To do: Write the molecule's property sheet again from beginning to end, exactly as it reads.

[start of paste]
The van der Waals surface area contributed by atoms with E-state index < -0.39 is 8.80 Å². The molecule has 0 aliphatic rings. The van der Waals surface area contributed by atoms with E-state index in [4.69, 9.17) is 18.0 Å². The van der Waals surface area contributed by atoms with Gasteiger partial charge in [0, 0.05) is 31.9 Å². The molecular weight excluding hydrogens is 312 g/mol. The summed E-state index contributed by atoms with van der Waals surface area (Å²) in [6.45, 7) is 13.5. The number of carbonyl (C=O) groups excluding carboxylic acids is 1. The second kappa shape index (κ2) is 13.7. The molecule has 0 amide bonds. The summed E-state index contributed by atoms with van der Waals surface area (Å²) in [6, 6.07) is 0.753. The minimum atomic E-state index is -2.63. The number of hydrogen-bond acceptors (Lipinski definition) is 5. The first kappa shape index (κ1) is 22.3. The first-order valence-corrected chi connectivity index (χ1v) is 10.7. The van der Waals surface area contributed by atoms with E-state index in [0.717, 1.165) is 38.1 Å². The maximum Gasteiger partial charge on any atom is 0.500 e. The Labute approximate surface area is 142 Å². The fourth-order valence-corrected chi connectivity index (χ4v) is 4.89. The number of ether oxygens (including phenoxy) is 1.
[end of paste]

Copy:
The van der Waals surface area contributed by atoms with E-state index < -0.39 is 8.80 Å². The molecule has 0 aliphatic rings. The van der Waals surface area contributed by atoms with E-state index in [4.69, 9.17) is 18.0 Å². The van der Waals surface area contributed by atoms with Gasteiger partial charge in [0, 0.05) is 31.9 Å². The molecular weight excluding hydrogens is 312 g/mol. The summed E-state index contributed by atoms with van der Waals surface area (Å²) in [6.45, 7) is 13.5. The number of carbonyl (C=O) groups excluding carboxylic acids is 1. The second kappa shape index (κ2) is 13.7. The molecule has 0 amide bonds. The summed E-state index contributed by atoms with van der Waals surface area (Å²) in [6, 6.07) is 0.753. The minimum atomic E-state index is -2.63. The number of hydrogen-bond acceptors (Lipinski definition) is 5. The first kappa shape index (κ1) is 22.3. The first-order valence-corrected chi connectivity index (χ1v) is 10.7. The van der Waals surface area contributed by atoms with E-state index in [0.717, 1.165) is 38.1 Å². The maximum Gasteiger partial charge on any atom is 0.500 e. The Labute approximate surface area is 142 Å². The fourth-order valence-corrected chi connectivity index (χ4v) is 4.89. The number of ether oxygens (including phenoxy) is 1.